Fifty-four percent received no personal recognition for transferring their learning to work; 50% noted that there is not a shared culture at their institution that participants can apply their LSJI experience.
Then, a correlation and t test analyses were conducted to examine the extent to which these transfer of learning factors, gender, extent of personal transformation, LSJI site, and level of satisfaction with LSJI were associated with participants' transfer of learning into action.
The learning from the LSJI helped the participants perform their work more effectively.
The level of satisfaction and the degree to which the LSJI outcomes have been achieved are quite remarkable.
Similarly, the respondents specified that their personal and professional lives were dramatically influenced by the LSJI.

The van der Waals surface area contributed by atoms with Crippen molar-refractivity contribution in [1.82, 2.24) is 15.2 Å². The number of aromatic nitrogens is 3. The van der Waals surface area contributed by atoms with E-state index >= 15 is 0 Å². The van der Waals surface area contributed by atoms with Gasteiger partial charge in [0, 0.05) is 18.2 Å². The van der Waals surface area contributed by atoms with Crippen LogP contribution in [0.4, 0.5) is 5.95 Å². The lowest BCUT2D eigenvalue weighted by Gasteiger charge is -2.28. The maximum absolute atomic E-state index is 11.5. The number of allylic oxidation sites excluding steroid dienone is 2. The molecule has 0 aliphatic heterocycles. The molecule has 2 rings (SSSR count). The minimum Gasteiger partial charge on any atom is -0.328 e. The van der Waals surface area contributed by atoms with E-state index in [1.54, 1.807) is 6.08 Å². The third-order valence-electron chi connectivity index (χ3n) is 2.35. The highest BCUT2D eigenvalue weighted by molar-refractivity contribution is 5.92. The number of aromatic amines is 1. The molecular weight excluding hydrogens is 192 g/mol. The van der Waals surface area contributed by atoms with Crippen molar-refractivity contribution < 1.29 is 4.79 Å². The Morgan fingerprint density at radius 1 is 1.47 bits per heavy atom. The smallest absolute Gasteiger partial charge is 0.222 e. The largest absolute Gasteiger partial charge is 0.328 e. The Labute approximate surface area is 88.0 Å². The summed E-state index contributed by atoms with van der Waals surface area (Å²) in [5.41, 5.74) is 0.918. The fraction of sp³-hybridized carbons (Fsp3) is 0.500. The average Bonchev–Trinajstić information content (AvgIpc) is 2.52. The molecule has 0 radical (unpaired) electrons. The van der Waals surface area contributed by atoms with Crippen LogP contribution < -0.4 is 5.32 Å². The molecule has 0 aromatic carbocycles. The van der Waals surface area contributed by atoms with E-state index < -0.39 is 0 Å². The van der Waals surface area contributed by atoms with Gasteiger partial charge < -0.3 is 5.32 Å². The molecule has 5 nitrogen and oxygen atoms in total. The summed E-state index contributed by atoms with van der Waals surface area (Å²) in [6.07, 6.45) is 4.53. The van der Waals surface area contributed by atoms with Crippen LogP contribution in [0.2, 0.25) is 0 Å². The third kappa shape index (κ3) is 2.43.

The designers and current facilitators for the LSJI programs can rest assured that they have implemented a powerful program that meets the intended learning outcomes.
Regarding the actions taken since attending the LSJI, 71% of the participants reported that they had begun a new or recommitted to an existing social justice project.
These data suggest that the LSJI participants were most likely to transfer their learning when they could easily apply their experience to their jobs, and it helped them solve a problem or develop a skill.
For example, in the written responses in the survey and during the initial interviews, participants were quite disappointed when their bosses, for example, did not ask them about their LSJI experiences or when administrators did not provide leadership for transferring learning back to the work site.
It is conceivable that graduates from the LSJI could have even more consistently embraced social justice initiatives if their organizations had provided greater opportunities and support upon their return from the powerful experience.
The LSJI is an example of a well-developed and implemented mission formation program that makes a significant difference in the lives of the participants.
1 The San Francisco LSJI had only been held for one year and deemed too new for a comprehensive evaluation.